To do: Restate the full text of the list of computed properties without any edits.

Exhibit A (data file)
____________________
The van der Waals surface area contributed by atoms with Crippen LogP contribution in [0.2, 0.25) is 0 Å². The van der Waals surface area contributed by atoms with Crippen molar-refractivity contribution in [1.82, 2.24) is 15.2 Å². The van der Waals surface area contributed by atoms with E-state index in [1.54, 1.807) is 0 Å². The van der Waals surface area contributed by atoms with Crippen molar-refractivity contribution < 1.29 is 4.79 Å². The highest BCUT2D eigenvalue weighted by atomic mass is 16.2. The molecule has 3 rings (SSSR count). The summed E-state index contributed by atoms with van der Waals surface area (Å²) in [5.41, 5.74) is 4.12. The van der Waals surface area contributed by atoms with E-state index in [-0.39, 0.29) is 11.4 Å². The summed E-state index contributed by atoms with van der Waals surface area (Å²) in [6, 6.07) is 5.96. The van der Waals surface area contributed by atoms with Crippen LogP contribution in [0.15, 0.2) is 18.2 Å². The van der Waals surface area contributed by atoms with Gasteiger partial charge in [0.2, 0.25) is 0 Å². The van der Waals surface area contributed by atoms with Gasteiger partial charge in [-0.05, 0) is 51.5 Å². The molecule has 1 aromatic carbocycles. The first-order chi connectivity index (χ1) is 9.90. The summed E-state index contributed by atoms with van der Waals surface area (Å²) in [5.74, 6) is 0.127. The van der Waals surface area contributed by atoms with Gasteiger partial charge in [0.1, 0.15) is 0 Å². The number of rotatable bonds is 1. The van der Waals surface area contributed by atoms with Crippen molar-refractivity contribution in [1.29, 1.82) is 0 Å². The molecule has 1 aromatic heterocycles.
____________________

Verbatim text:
The van der Waals surface area contributed by atoms with Crippen LogP contribution in [0.2, 0.25) is 0 Å². The van der Waals surface area contributed by atoms with Crippen molar-refractivity contribution in [1.82, 2.24) is 15.2 Å². The van der Waals surface area contributed by atoms with E-state index in [1.54, 1.807) is 0 Å². The van der Waals surface area contributed by atoms with Crippen molar-refractivity contribution < 1.29 is 4.79 Å². The highest BCUT2D eigenvalue weighted by atomic mass is 16.2. The molecule has 3 rings (SSSR count). The summed E-state index contributed by atoms with van der Waals surface area (Å²) in [5.41, 5.74) is 4.12. The van der Waals surface area contributed by atoms with E-state index in [-0.39, 0.29) is 11.4 Å². The summed E-state index contributed by atoms with van der Waals surface area (Å²) in [6, 6.07) is 5.96. The van der Waals surface area contributed by atoms with Crippen LogP contribution in [0.15, 0.2) is 18.2 Å². The van der Waals surface area contributed by atoms with Gasteiger partial charge in [0.2, 0.25) is 0 Å². The van der Waals surface area contributed by atoms with Gasteiger partial charge in [-0.05, 0) is 51.5 Å². The molecule has 1 aromatic carbocycles. The first-order chi connectivity index (χ1) is 9.90. The summed E-state index contributed by atoms with van der Waals surface area (Å²) in [5.74, 6) is 0.127. The van der Waals surface area contributed by atoms with Gasteiger partial charge in [0.1, 0.15) is 0 Å². The number of rotatable bonds is 1. The van der Waals surface area contributed by atoms with Crippen molar-refractivity contribution in [1.29, 1.82) is 0 Å². The molecule has 1 aromatic heterocycles.